“The major diversified miners appear undervalued trading on around 4x EBITDA relative to historical multiples of 6-7x, and on FCF (free cash flow) yields of 11-12%, which is below the 15-yr historical average of 7-8%. We forecast an attractive average sector dividend yield of 8%/6% in FY22/FY23 despite increased spend on growth and decarbonisation.”

Goldman does not have a rating on BHP, but holds a buy and $125.60 share price target on Rio Tinto, with a sell rating and $13.50 price target on FMG.

Young expects a further blowout in FMG’s Iron Bridge budget and timeline this year, overshooting its US$3.3-3.5b capex estimate to US$3.7b and delivering first ore a quarter late in March 2023.

He also says price realisation for FMG’s low grade fines will widen on the benchmark 62% iron ore price.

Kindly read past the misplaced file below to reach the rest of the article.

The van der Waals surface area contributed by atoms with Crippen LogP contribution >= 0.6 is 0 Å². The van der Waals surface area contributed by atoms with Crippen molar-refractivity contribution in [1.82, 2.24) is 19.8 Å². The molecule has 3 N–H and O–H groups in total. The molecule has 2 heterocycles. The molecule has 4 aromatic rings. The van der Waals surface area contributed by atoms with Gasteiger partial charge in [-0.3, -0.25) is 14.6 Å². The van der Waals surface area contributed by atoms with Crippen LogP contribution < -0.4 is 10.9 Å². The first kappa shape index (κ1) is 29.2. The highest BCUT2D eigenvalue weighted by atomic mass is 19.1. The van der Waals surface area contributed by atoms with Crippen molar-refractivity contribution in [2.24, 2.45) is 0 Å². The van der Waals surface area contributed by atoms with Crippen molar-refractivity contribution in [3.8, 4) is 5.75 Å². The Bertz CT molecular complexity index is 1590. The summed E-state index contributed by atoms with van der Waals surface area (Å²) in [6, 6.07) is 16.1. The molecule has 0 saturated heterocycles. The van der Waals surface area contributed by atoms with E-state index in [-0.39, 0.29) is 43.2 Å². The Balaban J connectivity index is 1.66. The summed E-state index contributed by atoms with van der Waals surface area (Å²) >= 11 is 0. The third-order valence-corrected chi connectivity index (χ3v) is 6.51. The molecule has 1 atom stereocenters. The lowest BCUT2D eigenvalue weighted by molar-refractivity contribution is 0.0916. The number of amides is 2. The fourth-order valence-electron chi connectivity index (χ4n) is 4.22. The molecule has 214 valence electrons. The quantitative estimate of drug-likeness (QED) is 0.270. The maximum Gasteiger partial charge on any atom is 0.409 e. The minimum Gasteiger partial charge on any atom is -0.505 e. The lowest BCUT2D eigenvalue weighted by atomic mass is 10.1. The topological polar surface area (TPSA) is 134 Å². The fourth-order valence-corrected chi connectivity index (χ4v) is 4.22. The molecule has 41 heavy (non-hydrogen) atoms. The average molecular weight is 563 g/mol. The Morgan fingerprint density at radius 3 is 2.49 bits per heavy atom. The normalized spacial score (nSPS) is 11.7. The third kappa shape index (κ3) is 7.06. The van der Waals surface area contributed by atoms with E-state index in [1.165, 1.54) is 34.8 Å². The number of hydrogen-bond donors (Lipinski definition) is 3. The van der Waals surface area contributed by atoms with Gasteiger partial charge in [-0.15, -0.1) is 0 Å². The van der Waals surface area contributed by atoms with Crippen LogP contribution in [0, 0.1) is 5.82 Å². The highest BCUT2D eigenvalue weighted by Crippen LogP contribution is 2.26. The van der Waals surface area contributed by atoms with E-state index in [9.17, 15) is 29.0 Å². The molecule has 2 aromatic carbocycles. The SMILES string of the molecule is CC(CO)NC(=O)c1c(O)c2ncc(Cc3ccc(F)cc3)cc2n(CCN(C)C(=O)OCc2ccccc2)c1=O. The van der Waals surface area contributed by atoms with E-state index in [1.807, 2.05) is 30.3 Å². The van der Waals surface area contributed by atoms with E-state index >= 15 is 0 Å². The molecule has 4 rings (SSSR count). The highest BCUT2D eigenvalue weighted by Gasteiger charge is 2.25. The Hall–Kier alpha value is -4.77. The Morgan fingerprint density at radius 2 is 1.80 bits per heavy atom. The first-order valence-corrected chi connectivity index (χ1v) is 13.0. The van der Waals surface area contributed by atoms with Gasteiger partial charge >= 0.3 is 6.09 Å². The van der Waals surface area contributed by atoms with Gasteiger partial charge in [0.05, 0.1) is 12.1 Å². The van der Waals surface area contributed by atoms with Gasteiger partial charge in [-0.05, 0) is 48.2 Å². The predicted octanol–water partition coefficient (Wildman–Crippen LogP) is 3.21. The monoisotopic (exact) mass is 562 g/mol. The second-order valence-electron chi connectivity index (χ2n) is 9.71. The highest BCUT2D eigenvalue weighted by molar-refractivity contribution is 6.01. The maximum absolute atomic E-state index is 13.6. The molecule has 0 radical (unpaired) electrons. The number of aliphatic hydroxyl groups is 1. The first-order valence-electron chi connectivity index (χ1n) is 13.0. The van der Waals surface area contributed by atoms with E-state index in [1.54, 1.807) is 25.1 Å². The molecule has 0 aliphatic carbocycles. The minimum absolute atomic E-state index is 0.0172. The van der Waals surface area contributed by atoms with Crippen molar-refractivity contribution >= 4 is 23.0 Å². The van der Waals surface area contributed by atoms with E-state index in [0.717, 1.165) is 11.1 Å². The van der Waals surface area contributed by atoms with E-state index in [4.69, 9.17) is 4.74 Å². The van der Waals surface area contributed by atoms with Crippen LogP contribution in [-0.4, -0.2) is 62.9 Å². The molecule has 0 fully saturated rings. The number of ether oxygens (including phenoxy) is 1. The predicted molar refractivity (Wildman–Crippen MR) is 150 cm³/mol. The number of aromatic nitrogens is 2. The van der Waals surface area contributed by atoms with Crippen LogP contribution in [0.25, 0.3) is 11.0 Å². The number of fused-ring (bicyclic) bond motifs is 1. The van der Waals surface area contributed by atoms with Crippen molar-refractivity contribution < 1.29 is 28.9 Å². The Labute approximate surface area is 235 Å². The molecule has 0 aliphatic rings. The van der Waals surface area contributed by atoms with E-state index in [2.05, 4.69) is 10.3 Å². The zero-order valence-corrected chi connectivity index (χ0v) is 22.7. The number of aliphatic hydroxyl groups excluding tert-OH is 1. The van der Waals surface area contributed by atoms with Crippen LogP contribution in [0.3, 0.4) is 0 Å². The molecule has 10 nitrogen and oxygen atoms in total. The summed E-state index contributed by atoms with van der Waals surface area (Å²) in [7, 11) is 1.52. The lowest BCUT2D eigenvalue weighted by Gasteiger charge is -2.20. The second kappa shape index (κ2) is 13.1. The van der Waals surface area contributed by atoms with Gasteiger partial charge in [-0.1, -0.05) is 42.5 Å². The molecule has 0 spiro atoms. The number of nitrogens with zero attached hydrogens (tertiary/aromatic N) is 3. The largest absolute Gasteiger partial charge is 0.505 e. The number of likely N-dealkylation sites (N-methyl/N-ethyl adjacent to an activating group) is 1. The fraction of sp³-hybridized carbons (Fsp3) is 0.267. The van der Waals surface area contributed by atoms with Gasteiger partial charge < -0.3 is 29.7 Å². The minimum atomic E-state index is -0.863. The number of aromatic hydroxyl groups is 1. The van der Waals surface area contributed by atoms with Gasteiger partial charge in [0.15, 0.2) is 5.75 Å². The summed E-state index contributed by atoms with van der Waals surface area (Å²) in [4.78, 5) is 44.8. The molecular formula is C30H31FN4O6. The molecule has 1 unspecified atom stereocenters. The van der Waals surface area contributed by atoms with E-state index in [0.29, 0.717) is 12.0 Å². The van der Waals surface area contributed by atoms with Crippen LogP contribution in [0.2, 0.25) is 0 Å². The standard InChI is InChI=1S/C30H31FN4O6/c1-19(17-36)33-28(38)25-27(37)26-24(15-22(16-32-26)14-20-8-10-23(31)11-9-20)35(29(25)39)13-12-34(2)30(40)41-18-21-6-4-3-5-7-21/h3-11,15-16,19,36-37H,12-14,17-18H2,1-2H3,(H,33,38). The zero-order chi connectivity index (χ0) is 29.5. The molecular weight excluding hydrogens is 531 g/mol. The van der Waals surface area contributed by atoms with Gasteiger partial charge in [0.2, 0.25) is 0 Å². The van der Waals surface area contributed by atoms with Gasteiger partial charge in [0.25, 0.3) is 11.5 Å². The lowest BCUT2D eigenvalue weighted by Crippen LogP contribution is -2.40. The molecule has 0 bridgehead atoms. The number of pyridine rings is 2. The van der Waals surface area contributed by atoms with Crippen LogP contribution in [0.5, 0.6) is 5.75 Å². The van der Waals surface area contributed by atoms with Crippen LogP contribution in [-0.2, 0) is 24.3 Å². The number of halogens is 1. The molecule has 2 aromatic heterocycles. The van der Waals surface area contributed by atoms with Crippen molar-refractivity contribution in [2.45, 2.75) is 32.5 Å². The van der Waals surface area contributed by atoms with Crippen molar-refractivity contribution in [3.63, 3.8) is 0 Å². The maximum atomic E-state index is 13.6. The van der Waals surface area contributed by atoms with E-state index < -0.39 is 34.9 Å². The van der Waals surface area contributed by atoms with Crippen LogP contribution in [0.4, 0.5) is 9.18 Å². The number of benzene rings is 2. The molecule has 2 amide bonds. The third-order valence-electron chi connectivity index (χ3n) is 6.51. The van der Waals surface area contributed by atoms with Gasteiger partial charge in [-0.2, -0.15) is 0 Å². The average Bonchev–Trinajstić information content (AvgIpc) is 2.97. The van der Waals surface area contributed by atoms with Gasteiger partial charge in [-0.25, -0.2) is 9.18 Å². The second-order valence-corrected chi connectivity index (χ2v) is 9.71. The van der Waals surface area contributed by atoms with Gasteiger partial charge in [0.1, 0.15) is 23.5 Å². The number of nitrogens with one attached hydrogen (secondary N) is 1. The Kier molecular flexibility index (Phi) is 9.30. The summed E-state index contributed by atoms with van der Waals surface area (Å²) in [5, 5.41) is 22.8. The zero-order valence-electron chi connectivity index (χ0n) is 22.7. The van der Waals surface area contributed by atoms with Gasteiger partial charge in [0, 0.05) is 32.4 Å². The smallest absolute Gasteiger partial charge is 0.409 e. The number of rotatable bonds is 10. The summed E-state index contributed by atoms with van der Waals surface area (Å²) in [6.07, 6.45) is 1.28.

“We see FMG’s price realisations dropping to 68% in Dec Q (from 73% in the Sep Q) and expect FMG to report a net debt position of c. US$2bn at end of Dec 2021.”


Big boys share price today:




Who else is on Goldman’s radar?



Goldman’s Young is also bullish on Champion Iron (ASX:CIA).

The ASX’s largest high grade iron ore producer with its Bloom Lake complex in Canada is aiming to ramp up to a run rate of 15-16Mtpa from March 2022, double its current production levels.

Goldman estimates Champion is trading on 3.5-4x EBITDA.

South32 (ASX:S32) ($4.70PT) is on Goldman’s Australia-New Zealand “conviction list”. Young says its earnings per share will rise by 18% in FY22 and 8% in FY23 on higher commodity prices. Goldman is positive on base metals and South32 has the whole suite of them, including aluminium, alumina, copper, nickel and manganese.

Coal miners Coronado (ASX:CRN) ($1.80PT) and Whitehaven Coal (ASX:WHC) ($3.60PT) are also buys on the back of upside to coal prices.

Mineral sands miner Iluka Resources (ASX:ILU) ($12.40PT) has been placed on Goldman’s conviction list. Young said Iluka has compelling mineral sands and rare earths growth potential (the latter of which he says the market is only ascribing some value to) and that there is upside risk to zircon prices in 2022.